When choosing or strengthening your scene settings, consider both what is happening in the scene and which character will serve as the point-of-view. Then ask yourself how you can manipulate the setting to set the tone you want readers’ to experience, while also fulfilling the needs of the scene’s events and amplifying the emotions your POV character will undergo.
That’s certainly a lot to think about, I know. But as we said, taking the time to shore up your setting’s foundations will go a long way toward immersing readers in your story.
My Top Tips for Writing Immersive Descriptions
Now that we’ve discussed how to select scene settings that have purpose and power, it’s time to talk all about how to bring them to life on the page.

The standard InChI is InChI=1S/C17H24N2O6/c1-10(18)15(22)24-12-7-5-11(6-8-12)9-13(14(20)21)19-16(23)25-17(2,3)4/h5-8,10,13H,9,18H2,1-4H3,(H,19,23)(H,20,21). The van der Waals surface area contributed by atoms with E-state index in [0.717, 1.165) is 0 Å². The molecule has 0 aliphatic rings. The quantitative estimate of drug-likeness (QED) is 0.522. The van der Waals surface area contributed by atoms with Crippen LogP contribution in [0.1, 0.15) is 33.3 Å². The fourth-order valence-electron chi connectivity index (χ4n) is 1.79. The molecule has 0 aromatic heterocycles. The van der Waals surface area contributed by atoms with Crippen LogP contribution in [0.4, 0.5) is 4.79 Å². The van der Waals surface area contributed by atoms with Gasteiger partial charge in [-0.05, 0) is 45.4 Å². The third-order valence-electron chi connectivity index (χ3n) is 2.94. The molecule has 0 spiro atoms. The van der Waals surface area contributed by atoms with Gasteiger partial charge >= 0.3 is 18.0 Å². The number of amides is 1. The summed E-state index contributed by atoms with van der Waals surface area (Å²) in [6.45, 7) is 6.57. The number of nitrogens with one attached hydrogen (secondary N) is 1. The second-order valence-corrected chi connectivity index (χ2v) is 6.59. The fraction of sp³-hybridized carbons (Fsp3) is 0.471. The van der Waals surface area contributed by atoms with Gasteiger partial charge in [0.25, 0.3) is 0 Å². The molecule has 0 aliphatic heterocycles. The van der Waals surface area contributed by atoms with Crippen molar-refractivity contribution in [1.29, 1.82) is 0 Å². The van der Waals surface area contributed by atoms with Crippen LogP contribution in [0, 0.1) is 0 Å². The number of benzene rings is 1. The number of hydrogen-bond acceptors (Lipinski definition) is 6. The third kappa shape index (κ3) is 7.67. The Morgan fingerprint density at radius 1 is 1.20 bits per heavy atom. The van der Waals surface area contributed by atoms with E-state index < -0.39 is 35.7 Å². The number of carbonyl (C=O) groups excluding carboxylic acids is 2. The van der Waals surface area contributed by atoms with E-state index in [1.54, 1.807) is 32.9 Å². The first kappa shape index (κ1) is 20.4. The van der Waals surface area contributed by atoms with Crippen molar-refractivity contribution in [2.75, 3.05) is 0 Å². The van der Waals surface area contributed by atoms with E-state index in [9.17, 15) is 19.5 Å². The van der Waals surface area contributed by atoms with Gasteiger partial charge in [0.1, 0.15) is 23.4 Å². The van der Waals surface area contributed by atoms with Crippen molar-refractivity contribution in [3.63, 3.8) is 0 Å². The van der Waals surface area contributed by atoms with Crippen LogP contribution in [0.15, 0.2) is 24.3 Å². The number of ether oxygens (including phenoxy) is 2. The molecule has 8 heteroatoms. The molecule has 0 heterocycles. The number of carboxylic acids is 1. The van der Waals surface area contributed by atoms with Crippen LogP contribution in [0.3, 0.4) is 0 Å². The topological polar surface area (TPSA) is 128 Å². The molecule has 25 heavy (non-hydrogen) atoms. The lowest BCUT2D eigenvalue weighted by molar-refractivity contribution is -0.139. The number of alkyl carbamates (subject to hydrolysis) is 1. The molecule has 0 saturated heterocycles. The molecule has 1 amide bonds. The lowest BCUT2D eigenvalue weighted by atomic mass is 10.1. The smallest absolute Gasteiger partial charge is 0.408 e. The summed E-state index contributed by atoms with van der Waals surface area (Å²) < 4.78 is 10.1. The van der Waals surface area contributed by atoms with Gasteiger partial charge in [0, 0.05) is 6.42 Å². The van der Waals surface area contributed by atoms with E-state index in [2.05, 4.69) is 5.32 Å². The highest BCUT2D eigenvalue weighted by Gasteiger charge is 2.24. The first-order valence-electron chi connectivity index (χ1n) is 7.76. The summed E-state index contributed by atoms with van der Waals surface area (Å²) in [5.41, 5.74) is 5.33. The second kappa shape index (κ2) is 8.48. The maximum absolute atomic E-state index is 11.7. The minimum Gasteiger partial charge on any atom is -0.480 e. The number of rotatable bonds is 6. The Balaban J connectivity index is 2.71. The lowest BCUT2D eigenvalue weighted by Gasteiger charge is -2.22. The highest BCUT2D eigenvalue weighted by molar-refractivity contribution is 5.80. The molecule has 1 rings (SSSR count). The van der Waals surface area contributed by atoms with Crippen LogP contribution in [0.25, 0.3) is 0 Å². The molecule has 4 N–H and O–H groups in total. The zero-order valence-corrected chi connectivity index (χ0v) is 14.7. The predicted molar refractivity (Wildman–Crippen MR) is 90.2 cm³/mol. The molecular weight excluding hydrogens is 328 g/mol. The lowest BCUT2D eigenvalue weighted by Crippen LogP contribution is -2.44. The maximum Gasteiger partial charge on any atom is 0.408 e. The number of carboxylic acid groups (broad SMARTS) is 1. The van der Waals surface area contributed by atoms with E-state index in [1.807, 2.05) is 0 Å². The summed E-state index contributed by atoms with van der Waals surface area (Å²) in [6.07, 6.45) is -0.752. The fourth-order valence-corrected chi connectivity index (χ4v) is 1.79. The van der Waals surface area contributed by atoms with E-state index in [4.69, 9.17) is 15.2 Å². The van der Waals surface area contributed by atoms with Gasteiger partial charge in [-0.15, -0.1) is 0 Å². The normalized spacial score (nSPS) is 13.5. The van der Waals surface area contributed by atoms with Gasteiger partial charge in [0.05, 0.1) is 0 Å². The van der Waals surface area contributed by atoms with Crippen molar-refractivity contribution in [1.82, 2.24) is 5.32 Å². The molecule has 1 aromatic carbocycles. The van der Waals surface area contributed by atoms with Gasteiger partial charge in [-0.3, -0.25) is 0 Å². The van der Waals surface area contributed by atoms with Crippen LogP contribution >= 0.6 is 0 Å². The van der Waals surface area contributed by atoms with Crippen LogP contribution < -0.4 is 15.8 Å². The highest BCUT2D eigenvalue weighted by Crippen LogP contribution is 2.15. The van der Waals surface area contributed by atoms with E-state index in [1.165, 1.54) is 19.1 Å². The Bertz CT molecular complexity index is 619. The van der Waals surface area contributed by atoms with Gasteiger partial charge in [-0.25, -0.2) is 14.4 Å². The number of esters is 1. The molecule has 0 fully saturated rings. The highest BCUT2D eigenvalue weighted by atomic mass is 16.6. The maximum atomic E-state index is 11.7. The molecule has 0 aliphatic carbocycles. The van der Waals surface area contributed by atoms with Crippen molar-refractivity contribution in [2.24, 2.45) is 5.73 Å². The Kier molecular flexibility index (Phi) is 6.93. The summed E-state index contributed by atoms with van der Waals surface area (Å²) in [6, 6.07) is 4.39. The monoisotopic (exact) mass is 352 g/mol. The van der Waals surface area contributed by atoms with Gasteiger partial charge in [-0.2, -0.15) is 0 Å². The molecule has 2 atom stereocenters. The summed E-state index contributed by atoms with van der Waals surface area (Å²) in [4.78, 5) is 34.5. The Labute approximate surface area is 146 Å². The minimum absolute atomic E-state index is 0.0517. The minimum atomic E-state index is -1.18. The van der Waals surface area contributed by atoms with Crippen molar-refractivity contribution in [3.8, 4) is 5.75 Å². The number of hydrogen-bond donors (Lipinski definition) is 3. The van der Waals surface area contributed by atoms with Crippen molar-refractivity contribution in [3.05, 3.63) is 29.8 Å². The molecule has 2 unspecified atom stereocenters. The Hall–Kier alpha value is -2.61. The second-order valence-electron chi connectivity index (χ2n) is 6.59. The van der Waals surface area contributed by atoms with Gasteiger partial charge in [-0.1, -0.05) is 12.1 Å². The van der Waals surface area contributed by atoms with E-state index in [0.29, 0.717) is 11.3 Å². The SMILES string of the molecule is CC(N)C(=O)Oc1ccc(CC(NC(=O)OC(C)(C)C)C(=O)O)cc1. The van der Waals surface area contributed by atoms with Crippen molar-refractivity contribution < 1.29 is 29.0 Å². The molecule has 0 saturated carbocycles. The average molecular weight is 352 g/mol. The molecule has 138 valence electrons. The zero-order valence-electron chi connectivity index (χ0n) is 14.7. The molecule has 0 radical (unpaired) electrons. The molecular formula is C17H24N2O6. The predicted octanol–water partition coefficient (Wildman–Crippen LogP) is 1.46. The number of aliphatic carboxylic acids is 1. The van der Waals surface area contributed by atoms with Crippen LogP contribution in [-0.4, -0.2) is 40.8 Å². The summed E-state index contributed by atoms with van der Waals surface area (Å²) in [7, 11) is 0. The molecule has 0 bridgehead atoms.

How you choose to write about your settings will likely be influenced by both the genre of your story and your personal writing style. However, here are some of my top tips for writing immersive setting descriptions that I believe apply to most situations:
#1: Get inside your character’s head.
A character’s worldview, life experiences, and personality heavily influence how they engage with the world around them.
If you’re writing your story in Deep POV, meaning the reader experiences the story’s events through the eyes of a point-of-view character, take pains to craft setting descriptions that speak to how your POV character would experience and engage with their surroundings.
#2: Utilize sensory details.
Touch, taste, sound, sight, smell. Our worlds are vibrant with sensory input, and your characters’ worlds should be as well.
With your POV character in mind, work to include key sensory details in your descriptive writing. You don’t need to include every sense within a scene, but touching on some of the most impactful at any given moment can go a long way toward breathing life onto the pages of your book.